There was an O’Reilly stand (well, table) at OpenTech, which had a dazzling array of O’Reilly books. O’Reilly books nearly all have a distinctive, but as of yet has not become boring, style of animal engravings on the front (sometimes with puns – Python books have pythons, shell scripting books have tortoises, etc.). Which got me thinking… what if O’Reilly runs out of animals? Alright, there are a lot of species out there, but there’s also a lot of O’Reilly books. I envisaged a nightmarish future where O’Reilly goes evil, enters the genetic engineering industry and starts churning out transgenic species – half-dolphin, half-cougar, something like that, just for the purposes of making new cover art. Anyway, I took advantage of the local discount and bought Mind Hacks – the title is a slight misnomer IMHO but it’s still a really interesting book.
Alright, some seriousness. In the midst of my last post I omitted some other interesting people; Rufus Pollock and Tom Chance of Free Culture UK and Remix Reading, both of whom talked of the importance of grassroots open culture, getting actual artists and creatives to jump in and start producing and using CC-licensed stuff (which is good, and a damn sight better than last year’s music remix speakers, who didn’t really care for Creative Commons). I agree with them, and think very much the “get people to take part first, and then introduce all the intricacies, legal issues and differences between users as part of the practical learning curve” approach advocated works best – getting people working with them hands-on is the way forward.
I also missed out some stuff we saw from the Backstage BBC developers – social tagging of BBC News stories is just the beginning in this area, I think. There was also Social Documents, a collaborative text-annotation project which could be really cool for schools and universities to work on
Some good blog posts on the day’s events: Ewan Spence, the guy behind the iPod shuffle shuffle tells all, Vagueware provides a good summary of the day’s events too, as does Chris Green and Neil Turner. Tom Reynolds recounts his moment on stage, while there is the odd dissenting voice about the whole thing.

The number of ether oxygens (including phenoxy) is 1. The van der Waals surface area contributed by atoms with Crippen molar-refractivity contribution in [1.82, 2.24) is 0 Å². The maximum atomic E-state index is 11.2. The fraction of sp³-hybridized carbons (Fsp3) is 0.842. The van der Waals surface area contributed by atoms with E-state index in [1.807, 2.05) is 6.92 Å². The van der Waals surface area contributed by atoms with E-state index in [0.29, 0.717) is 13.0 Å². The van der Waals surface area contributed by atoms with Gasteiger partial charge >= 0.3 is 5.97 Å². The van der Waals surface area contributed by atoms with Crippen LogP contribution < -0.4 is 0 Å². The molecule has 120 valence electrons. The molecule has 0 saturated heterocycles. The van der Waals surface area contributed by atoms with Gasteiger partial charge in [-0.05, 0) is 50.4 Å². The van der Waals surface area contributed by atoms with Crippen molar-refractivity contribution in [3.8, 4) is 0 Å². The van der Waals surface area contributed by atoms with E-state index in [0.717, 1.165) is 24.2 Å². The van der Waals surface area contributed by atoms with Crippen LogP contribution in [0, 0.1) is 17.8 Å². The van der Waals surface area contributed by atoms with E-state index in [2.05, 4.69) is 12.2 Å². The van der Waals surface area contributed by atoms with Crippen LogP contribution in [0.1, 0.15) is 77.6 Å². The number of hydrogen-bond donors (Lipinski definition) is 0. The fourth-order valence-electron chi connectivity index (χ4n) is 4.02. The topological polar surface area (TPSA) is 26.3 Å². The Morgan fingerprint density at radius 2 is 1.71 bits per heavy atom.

Davblog also talks about it, before entertaining the scary notion of a Greasemonkey arms race did slightly worry me – although the author corrects himself slightly in saying pages won’t be entirely unreadable if websites obfuscate their code, Greasemonkey’s job of parsing the tree is certainly easier in well-marked up HTML (e.g. using <h2> rather than <b><font size=”+2″>), and although it won’t stop scripts being made, it might set back the semantic web cause somewhat. But the entire point is that this kind of thing should be embraced by the mainstream, and so we should attempt to co-opt the content producers and start telling them that this is a good thing (the customer is always right, right?) until (eventually) they start to listen (hopefully).
Big thing I really missed, as I didn’t attend the relevant seminar, was Danny O’Brien’s discussion of whether we need a British version of the EFF. And the result? A nice shiny pledge to donate ?5 a month to a British EFF. Go on, sign it. Danny talks more about it in detail here.
And finally – Technorati’s list of posts about Opentech and an enormous set of Flickr photos tagged accordingly. And most fun of all, the audio streams of the day are also up, so if you couldn’t make it all, or regret missing some bits (like I did), you can catch up.